You may be familiar with the term Self-Sufficiency Ratio (SSR), which refers to the percentage of food consumed that a country produces. According to the Ministry of Agriculture, Forestry and Fisheries (MAFF), Japan's SSR (calorie-based) was 38% in 2021. This is significantly lower than other advanced countries, such as the United States with an SSR of 121% and Canada with a rate of 233%. When broken down by specific food categories, Japanese people have traditionally had high an SSR for rice (97%), vegetables (79%), and seafood (52%). However, for wheat, soybeans, and oils, which rely heavily on imports, Japan has a low SSR of 16%, 6%, and 13%, respectively.

It is often thought that a low SSR would lead people to cherish food more. However, the reality can be quite different.

According to the MAFF, over 1.3 billion tons of food are wasted globally each year. Regrettably, Japan contributes greatly to this figure, with 6 million tons of food being discarded annually. Shockingly, almost 27% of all food in Japan is wasted, equating to approximately one out of every four pieces of bread being thrown away. As a result, Japan ranks as the world's third highest country for food waste and sixth globally in terms of per capita food waste.

Why do we waste so much food? Beyond leftovers, ready-to-eat meals sold at supermarkets and convenience stores are often discarded immediately once their expiration dates have passed. Furthermore, Japanese consumers tend to have high standards for food aesthetics, preferring visually flawless items such as apples without any blemishes or bruises. During a recent visit to a food factory, I witnessed workers manually removing blemishes from lemon peels despite them being perfectly edible.

Despite having a low SSR, Japan still wastes a significant amount of food. It’s such a pity! At Shotengai, we are committed to promoting eco-friendly Japanese food around the world. While eliminating waste entirely may not be achievable, we will make every effort to minimize it.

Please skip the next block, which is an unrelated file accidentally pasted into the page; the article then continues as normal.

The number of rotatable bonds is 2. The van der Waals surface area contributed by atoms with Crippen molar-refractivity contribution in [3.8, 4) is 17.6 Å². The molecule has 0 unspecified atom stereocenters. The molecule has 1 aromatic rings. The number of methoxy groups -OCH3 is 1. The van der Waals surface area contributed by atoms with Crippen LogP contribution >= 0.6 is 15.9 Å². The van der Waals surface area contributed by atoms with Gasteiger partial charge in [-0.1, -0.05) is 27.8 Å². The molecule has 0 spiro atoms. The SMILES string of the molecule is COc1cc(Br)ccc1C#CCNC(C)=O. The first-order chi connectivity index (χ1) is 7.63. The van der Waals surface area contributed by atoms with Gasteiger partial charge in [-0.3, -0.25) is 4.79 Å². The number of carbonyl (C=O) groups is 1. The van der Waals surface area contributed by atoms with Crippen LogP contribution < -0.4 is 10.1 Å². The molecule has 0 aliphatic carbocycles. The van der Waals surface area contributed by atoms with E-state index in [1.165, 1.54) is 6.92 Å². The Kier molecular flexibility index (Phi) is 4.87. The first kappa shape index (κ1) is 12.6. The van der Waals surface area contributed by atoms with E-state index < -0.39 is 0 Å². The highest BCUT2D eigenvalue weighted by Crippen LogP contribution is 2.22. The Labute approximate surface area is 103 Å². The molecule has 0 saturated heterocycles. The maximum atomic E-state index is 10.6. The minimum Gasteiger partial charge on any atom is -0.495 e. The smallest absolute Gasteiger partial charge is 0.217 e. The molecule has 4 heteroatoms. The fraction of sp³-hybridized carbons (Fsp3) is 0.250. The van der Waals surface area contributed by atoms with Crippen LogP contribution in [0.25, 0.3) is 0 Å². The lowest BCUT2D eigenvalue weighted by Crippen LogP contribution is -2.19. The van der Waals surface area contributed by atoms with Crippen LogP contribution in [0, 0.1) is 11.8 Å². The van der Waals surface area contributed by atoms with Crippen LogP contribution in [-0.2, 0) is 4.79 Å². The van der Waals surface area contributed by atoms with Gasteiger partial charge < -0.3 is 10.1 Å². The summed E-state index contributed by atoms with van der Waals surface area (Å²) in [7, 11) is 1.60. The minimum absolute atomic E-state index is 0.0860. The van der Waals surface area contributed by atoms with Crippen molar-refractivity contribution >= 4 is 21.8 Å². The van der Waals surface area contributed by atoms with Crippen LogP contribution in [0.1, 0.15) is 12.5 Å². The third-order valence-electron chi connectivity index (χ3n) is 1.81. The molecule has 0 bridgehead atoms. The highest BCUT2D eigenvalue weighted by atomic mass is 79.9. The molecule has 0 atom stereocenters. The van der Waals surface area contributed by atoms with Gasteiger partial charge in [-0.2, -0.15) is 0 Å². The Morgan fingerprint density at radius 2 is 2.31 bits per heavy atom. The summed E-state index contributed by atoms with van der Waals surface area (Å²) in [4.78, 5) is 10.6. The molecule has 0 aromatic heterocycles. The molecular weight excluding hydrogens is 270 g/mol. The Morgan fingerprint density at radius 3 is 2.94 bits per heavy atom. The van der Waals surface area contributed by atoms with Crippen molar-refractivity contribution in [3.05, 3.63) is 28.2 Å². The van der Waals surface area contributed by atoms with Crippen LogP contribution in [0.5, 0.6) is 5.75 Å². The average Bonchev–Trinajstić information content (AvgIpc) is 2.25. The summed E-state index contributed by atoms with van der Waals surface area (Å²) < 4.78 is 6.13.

Our Nishiki Box features several teas that make use of often-overlooked ingredients. For instance, our black soybean tea uses cracked beans, which would have been discarded despite having no issues in its quality. These beans simply crack naturally during the roasting process, but we take advantage of their unique flavor and health benefits. Similarly, our horsetail tea is made from wild horsetail, a plant that was once considered a nuisance and commonly weeded and burned. However, we recognize its value as a detoxifying ingredient and have incorporated it into our selection of teas.


The pasta snack that we feature in our Nishiki Box is made from leftover dough scraps that are generated during the pasta's manufacturing process. By using these scraps as the main ingredient, the company is able to minimize waste and uphold the "mottainai" concept of avoiding wastefulness. Moving forward, we'll continue to prioritize sustainable products like this one in our boxes.

Pasta Snack

Following the example of ancient Japanese culture, we should strive to appreciate and cherish the food that is provided to us and make healthy choices every day.